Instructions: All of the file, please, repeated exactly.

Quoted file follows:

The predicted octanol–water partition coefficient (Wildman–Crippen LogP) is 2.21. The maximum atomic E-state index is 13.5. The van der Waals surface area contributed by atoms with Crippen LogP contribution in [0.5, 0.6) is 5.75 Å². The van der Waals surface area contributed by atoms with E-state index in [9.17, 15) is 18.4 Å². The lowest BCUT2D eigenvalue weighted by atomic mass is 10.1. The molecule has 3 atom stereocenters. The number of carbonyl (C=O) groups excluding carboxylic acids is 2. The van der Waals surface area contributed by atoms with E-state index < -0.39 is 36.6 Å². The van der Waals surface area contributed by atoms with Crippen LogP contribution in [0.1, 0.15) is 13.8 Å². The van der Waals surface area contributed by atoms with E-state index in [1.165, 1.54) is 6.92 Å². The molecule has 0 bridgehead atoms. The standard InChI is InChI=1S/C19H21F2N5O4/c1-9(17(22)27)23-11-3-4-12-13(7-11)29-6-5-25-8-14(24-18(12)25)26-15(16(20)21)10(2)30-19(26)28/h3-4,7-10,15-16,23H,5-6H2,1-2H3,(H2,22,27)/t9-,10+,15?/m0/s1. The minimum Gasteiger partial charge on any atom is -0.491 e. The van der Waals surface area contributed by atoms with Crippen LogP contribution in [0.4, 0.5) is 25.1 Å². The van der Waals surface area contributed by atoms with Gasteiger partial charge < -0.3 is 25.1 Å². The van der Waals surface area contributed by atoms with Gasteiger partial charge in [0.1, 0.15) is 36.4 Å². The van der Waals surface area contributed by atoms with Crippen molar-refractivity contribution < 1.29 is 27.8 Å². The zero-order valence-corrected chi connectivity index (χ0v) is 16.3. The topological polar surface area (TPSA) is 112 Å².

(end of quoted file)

The predicted octanol–water partition coefficient (Wildman–Crippen LogP) is 2.21. The maximum atomic E-state index is 13.5. The van der Waals surface area contributed by atoms with Crippen LogP contribution in [0.5, 0.6) is 5.75 Å². The van der Waals surface area contributed by atoms with E-state index in [9.17, 15) is 18.4 Å². The lowest BCUT2D eigenvalue weighted by atomic mass is 10.1. The molecule has 3 atom stereocenters. The number of carbonyl (C=O) groups excluding carboxylic acids is 2. The van der Waals surface area contributed by atoms with E-state index < -0.39 is 36.6 Å². The van der Waals surface area contributed by atoms with Crippen LogP contribution in [0.1, 0.15) is 13.8 Å². The van der Waals surface area contributed by atoms with E-state index in [1.165, 1.54) is 6.92 Å². The molecule has 0 bridgehead atoms. The standard InChI is InChI=1S/C19H21F2N5O4/c1-9(17(22)27)23-11-3-4-12-13(7-11)29-6-5-25-8-14(24-18(12)25)26-15(16(20)21)10(2)30-19(26)28/h3-4,7-10,15-16,23H,5-6H2,1-2H3,(H2,22,27)/t9-,10+,15?/m0/s1. The minimum Gasteiger partial charge on any atom is -0.491 e. The van der Waals surface area contributed by atoms with Crippen LogP contribution in [0.4, 0.5) is 25.1 Å². The van der Waals surface area contributed by atoms with Gasteiger partial charge < -0.3 is 25.1 Å². The van der Waals surface area contributed by atoms with Gasteiger partial charge in [0.1, 0.15) is 36.4 Å². The van der Waals surface area contributed by atoms with Crippen molar-refractivity contribution < 1.29 is 27.8 Å². The zero-order valence-corrected chi connectivity index (χ0v) is 16.3. The topological polar surface area (TPSA) is 112 Å².